Insta-ready Easter trend: Is ruby chocolate worth the hype?
'It's the biggest innovation in chocolate in 80 years," says Mary Healy of The Chocolate Garden of Ireland. "We are only getting to understand it and learning how to work with it."
She's talking about ruby chocolate, a naturally pink chocolate derived from ruby cocoa beans grown in the Ivory Coast, Ghana, Brazil and Ecuador. It's 80 years since Nestlé introduced white chocolate and there hasn't been a new type of chocolate since.
Ruby chocolate has been 13 years in research and development, by Swiss cocoa processing giant Barry Callebaut. The company has stated that the ruby cocoa beans are completely natural, and the pink colour of the chocolate made from them is not enhanced by colouring or additives.
Barry Callebaut describes the flavour as "a tension between berry-fruitiness and luscious smoothness" and says that it is less sweet than milk chocolate.
And while chocolate snobs will usually opt for dark, anyone whose choice of Easter Egg is influenced by its Instagram possibilities is bound to leap into action at the prospect of a ruby chocolate egg. The pink chocolate eggs are not just aimed at the children's market: Marks & Spencer and Aldi are just two of the retailers to offer ruby chocolate eggs this year, with M&S's hand-decorated, structured egg a sophisticated-looking choice and Aldi's Ruby Heist a gem-shaped confection accompanied by milk and dark chocolate truffles.
Mary Healy was the first artisan chocolatier to bring ruby chocolate into Ireland and says she is enjoying getting to know it. "The cocoa beans are fermented before being sun-dried, cleaned and roasted to enhance their flavour, and then processed into nibs," she explains.
"We bring it in as high-quality couverture chocolate, and it contains a high percentage of cocoa butter. Ours has 48pc cocoa solids and 27pc milk solids, which is premium and it's fairly traded. We've been able to do some unusual things with it, such as a four-way bar, with dark, milk, white and ruby chocolate.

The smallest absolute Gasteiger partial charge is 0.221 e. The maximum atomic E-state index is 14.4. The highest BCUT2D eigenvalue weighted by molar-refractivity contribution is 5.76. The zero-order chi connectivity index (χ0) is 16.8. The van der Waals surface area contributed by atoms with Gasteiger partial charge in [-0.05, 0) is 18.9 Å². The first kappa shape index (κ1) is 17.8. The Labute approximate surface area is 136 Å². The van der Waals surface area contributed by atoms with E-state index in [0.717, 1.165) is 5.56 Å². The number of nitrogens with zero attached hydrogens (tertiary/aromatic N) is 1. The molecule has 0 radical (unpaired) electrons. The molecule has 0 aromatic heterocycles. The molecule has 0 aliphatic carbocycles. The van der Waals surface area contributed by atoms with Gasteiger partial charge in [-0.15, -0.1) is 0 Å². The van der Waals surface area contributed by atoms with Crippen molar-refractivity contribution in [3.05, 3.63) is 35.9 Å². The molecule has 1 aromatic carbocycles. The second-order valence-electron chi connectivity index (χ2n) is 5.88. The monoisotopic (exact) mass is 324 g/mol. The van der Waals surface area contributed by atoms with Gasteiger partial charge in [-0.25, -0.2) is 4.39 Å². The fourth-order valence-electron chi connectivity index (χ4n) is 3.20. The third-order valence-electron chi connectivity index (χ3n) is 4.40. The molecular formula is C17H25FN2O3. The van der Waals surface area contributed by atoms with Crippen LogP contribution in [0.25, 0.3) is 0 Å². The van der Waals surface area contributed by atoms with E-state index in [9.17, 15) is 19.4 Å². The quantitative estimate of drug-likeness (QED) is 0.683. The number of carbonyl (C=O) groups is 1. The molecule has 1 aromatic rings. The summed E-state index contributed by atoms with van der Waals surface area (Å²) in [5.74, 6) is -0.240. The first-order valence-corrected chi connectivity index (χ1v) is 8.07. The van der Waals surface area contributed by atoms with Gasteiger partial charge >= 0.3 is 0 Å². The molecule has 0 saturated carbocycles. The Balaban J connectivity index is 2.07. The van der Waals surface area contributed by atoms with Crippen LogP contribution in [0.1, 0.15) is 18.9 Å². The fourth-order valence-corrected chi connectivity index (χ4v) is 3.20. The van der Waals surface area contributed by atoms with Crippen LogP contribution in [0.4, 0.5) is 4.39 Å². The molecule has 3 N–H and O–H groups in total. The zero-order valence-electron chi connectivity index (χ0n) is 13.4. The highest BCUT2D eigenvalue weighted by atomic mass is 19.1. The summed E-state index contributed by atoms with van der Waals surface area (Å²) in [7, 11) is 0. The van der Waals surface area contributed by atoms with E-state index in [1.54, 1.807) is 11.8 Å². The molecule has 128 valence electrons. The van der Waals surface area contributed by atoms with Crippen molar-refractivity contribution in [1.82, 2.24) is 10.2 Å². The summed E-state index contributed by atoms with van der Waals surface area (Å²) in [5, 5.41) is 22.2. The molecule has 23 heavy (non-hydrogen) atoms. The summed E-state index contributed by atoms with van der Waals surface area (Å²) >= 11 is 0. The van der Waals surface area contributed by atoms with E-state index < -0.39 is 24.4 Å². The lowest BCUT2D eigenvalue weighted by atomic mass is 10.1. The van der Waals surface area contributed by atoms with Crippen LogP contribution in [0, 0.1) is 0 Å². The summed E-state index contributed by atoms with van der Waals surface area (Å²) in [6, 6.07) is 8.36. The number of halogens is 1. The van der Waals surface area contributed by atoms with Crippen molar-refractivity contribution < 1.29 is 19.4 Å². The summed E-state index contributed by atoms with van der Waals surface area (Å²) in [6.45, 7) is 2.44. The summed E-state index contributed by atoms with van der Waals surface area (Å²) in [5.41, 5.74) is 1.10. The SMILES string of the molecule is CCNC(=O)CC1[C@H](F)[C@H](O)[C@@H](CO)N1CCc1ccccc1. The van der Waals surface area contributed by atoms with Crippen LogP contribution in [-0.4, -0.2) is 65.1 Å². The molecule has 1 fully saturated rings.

"It's just super to have a brand new, tasty and so naturally pretty chocolate to bring to the market. We see huge opportunities for ruby chocolate."
Among the ruby chocolate products developed by The Chocolate Garden of Ireland are a 100g chocolate bar and a pouch of chocolate leaves, and there are plans to explore further flavour pairings.
If you'd prefer to drink your ruby chocolate than eat it, Insomnia has partnered with Barry Callebaut to sell Ruby Hot Chocolate. The drink is ruby in colour and has the distinctive ruby chocolate berry flavour, which Insomnia says has not been enhanced by the addition of berries, berry flavour or colouring.
"Ruby Hot Chocolate offers a new taste experience," says Insomnia CEO Harry O'Kelly. "It's not bitter, milky or sweet but the perfect combination of fruitiness from the berry and depth of smoothness."
Not everyone is convinced there is anything special about ruby chocolate, however. After its launch in Shanghai in 2017, chocolate expert Clay Gordon from The Chocolate Life website, said the chocolate "has little to none of the characteristic cocoa flavour associated with chocolate".
Barry Callebaut has been reticent about divulging information of the origins of its ruby chocolate, and the exact processes used to make it. This has led to speculation that, rather than being made with a newly-discovered type of cocoa bean, ruby chocolate is actually made with unfermented cocoa beans. As fermenting is a costly part of the chocolate-making process, this would mean that ruby chocolate is cheaper to produce.
But fermenting is considered key to producing the distinctive chocolate flavour that people know and love, and if ruby chocolate is made with unfermented beans that might explain why it has so little of that characteristic flavour.
Chocolate blogger, Sharon Terenzi, of The Chocolate Journalist, wonders if ruby chocolate is little more than a marketing gimmick, pointing out that Barry Callebaut has openly stated that it is meant to target millennials, at a time when colourful food is what everyone wants for their social media posts. She says that some experts are challenging the company, accusing it of "caring more about the visual side of the chocolate than its actual flavour, making it perfect for pictures and not so much for palates" and doing nothing to promote fine chocolate.
"Without putting any emphasis on flavour or quality," writes Terenzi, "ruby chocolate is considered a questionable product born to catch the eye, create buzz and nothing more. It doesn't contribute to the elevation of chocolate as a fine food, nor stimulate consumers to look over its aesthetics."